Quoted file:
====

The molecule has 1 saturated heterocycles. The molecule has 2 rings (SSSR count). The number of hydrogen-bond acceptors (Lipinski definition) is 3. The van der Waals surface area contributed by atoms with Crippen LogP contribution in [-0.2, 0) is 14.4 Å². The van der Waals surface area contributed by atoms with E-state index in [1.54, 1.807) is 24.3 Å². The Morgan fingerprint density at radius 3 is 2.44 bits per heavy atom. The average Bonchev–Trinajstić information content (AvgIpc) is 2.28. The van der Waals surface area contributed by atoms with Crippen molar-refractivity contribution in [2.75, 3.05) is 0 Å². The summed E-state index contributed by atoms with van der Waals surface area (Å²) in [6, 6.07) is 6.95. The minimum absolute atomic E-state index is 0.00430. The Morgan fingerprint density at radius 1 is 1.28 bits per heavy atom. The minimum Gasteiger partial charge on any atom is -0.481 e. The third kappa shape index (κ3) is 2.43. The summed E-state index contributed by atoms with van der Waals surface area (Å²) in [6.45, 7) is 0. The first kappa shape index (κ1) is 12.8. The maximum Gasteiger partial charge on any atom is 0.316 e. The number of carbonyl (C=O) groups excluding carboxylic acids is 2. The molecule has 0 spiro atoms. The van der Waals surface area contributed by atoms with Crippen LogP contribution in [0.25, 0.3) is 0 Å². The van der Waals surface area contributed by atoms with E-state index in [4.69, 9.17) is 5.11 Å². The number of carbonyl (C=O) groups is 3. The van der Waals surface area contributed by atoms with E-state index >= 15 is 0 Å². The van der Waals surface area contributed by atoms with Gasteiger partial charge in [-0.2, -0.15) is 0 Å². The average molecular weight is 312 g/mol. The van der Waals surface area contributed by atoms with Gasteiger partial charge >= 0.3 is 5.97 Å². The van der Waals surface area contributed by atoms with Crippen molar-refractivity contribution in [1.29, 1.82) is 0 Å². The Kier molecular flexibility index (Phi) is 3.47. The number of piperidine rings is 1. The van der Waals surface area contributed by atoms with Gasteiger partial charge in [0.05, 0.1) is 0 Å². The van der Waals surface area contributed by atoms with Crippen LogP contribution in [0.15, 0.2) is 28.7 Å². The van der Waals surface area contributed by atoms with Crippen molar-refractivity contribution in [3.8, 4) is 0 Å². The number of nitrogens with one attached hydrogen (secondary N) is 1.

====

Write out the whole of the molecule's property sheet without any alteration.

The molecule has 1 saturated heterocycles. The molecule has 2 rings (SSSR count). The number of hydrogen-bond acceptors (Lipinski definition) is 3. The van der Waals surface area contributed by atoms with Crippen LogP contribution in [-0.2, 0) is 14.4 Å². The van der Waals surface area contributed by atoms with E-state index in [1.54, 1.807) is 24.3 Å². The Morgan fingerprint density at radius 3 is 2.44 bits per heavy atom. The average Bonchev–Trinajstić information content (AvgIpc) is 2.28. The van der Waals surface area contributed by atoms with Crippen molar-refractivity contribution in [2.75, 3.05) is 0 Å². The summed E-state index contributed by atoms with van der Waals surface area (Å²) in [6, 6.07) is 6.95. The minimum absolute atomic E-state index is 0.00430. The Morgan fingerprint density at radius 1 is 1.28 bits per heavy atom. The minimum Gasteiger partial charge on any atom is -0.481 e. The third kappa shape index (κ3) is 2.43. The summed E-state index contributed by atoms with van der Waals surface area (Å²) in [6.45, 7) is 0. The first kappa shape index (κ1) is 12.8. The maximum Gasteiger partial charge on any atom is 0.316 e. The number of carbonyl (C=O) groups excluding carboxylic acids is 2. The molecule has 0 spiro atoms. The van der Waals surface area contributed by atoms with Crippen LogP contribution in [0.25, 0.3) is 0 Å². The van der Waals surface area contributed by atoms with E-state index in [4.69, 9.17) is 5.11 Å². The number of carbonyl (C=O) groups is 3. The van der Waals surface area contributed by atoms with E-state index >= 15 is 0 Å². The van der Waals surface area contributed by atoms with Gasteiger partial charge in [-0.2, -0.15) is 0 Å². The average molecular weight is 312 g/mol. The van der Waals surface area contributed by atoms with Gasteiger partial charge >= 0.3 is 5.97 Å². The van der Waals surface area contributed by atoms with Crippen molar-refractivity contribution in [1.29, 1.82) is 0 Å². The Kier molecular flexibility index (Phi) is 3.47. The number of piperidine rings is 1. The van der Waals surface area contributed by atoms with Gasteiger partial charge in [0.05, 0.1) is 0 Å². The van der Waals surface area contributed by atoms with Crippen LogP contribution in [0.15, 0.2) is 28.7 Å². The van der Waals surface area contributed by atoms with Crippen molar-refractivity contribution in [3.8, 4) is 0 Å². The number of nitrogens with one attached hydrogen (secondary N) is 1.